Elements of a Cover Letter

Employers use cover letters to determine your interest in a position and to assess your written communication skills. Even those employers who don’t read cover letters at first may eventually review them to compare applicants who seem similarly qualified.

 

The cover letter should answer the following questions:

  • Why are you interested in the position?
  • How are you qualified?
  • Why should you be hired?

 

Keep these guidelines in mind:

  • Address the letter to a specific individual if possible.
  • Be brief. Use powerful words, concise sentences, and short paragraphs.
  • Don’t restate your CV; instead, explain how your experiences meet the specific needs of the position.
  • Focus on the particular employer’s needs and what you can do for them, not what they can do for you.
  • Keep it to one page.
  • Match the type style and paper with your CV.
  • Proofread for spelling and grammatical errors.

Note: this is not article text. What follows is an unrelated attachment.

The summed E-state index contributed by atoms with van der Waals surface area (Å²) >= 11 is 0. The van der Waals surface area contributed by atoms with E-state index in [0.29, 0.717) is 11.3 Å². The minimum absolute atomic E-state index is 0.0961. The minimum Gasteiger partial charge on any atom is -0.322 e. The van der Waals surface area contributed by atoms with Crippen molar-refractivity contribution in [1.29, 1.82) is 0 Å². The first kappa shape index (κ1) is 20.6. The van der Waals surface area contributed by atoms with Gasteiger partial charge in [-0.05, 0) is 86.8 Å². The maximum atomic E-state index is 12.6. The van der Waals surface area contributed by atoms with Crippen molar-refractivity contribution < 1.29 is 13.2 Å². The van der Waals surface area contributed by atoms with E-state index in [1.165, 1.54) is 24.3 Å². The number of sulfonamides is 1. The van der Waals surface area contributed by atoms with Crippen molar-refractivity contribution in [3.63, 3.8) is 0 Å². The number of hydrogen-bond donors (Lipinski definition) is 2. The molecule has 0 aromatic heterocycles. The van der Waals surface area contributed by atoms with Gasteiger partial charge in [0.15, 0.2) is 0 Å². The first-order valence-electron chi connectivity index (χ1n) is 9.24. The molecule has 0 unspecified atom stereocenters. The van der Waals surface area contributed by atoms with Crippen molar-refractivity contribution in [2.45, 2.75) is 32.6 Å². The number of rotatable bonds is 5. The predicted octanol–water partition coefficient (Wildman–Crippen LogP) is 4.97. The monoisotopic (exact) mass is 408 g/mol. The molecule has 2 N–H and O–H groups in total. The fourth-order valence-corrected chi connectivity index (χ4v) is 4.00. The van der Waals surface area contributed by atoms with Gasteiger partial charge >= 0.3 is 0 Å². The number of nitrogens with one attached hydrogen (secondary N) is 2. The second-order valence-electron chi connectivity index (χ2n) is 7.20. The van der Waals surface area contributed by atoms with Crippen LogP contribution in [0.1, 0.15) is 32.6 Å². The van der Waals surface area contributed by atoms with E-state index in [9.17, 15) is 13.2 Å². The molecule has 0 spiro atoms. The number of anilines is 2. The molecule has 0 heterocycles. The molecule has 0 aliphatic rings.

• Keep a record of where you have applied, when you’ve sent each cover letter, and when you plan to follow up with a phone call.

 

Types of cover letters

  • Applying to a job (download a sample pdf, 56 kb)
  • Exploratory letter (download a sample pdf, 55 kb)

 

Other letters

  • Thank you letter (download a sample pdf, 72 kb)
  • Rejection letter

 

Credentials and Letters of Recommendation

Most employers and academic institutions request two to three letters of recommendation. In early fall, contact three individuals to ask if they would be willing to write recommendations for you. Possible recommenders are professors, past and current employers, advisors, and coaches. Many individuals who write recommendations request a CV to help them review your activities and experiences.

The best letters will come from people who know you well and can provide detailed comments about your academic, professional, or extra-curricular work.

This information is provided as a courtesy of Georgetown University's Career Education Center.